Alleged trespass: refusal of interim injunction

In Turbo Top Ltd v Lee Cheuk Yan ([2013] 3 HKLRD 41, CFI) P was the grantee of land on which there was both a building and an open space. P and the Financial Secretary were co-owners of the land. The Conditions of Exchange and the Deed of Mutual Covenant each provided that the open space was to be open to all members of the public for all lawful purposes (but the Conditions of Exchange made it clear that neither party intended to dedicate the open space to the public nor consented to any such dedication). The defendants were protesting outside the office in connection with an industrial dispute. P sought an interlocutory injunction requiring them to leave.

Godfrey Lam J said that ordinarily an injunction was available almost as of right to restrain a trespass ([17]). This, however, was not necessarily an ordinary case. It was plausible that the protesters as members of the public had a licence to use the open space as a result of the provisions in the Conditions of Exchange and Deed of Mutual Covenant. This could not be unilaterally revoked by one co-owner without the consent of the other ([26] – [27]).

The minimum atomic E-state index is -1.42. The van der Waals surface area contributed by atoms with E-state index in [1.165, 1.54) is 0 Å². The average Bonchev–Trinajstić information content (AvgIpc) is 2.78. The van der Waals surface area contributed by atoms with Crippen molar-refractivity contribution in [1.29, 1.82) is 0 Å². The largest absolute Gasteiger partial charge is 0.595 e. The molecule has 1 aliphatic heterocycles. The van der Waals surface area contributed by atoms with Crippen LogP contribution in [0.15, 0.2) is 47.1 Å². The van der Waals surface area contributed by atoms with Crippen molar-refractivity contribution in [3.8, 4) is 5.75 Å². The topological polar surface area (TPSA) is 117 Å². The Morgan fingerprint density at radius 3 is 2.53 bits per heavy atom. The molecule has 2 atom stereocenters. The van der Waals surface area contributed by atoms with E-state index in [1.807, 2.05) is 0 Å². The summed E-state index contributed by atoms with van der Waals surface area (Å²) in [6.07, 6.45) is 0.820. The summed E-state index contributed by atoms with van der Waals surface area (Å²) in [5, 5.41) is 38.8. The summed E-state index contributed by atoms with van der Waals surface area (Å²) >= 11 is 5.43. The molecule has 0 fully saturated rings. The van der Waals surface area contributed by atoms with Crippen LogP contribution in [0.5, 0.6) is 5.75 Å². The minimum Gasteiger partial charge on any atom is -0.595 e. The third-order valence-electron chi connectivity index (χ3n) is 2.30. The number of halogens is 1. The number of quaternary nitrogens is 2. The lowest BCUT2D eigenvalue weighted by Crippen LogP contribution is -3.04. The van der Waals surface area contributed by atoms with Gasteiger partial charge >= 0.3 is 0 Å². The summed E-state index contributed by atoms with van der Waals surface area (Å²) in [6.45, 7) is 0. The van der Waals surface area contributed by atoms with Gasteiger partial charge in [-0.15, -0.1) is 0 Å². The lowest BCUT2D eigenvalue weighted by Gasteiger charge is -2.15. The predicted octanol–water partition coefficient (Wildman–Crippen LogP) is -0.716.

Further:

‘In any event, when it comes to the question of the exercise of the rights of assembly and of demonstration (to which I refer below), it is the substantial character and practical function of the place that matters. From that perspective, it seems to me at this stage that, irrespective of the niceties concerning the precise legal status of the land in question, the Open Space has taken on the character of public space accessible to every person in Hong Kong without let or hindrance. It lies, in my view, towards the public end of the “spectrum” of the character of a place’. ([30] per Godfrey Lam J).

It had not been shown that the protesters were using the open space other than for lawful purposes. Thus, it was not appropriate to grant an interlocutory injunction requiring the protesters to leave the open space.

Michael Lower

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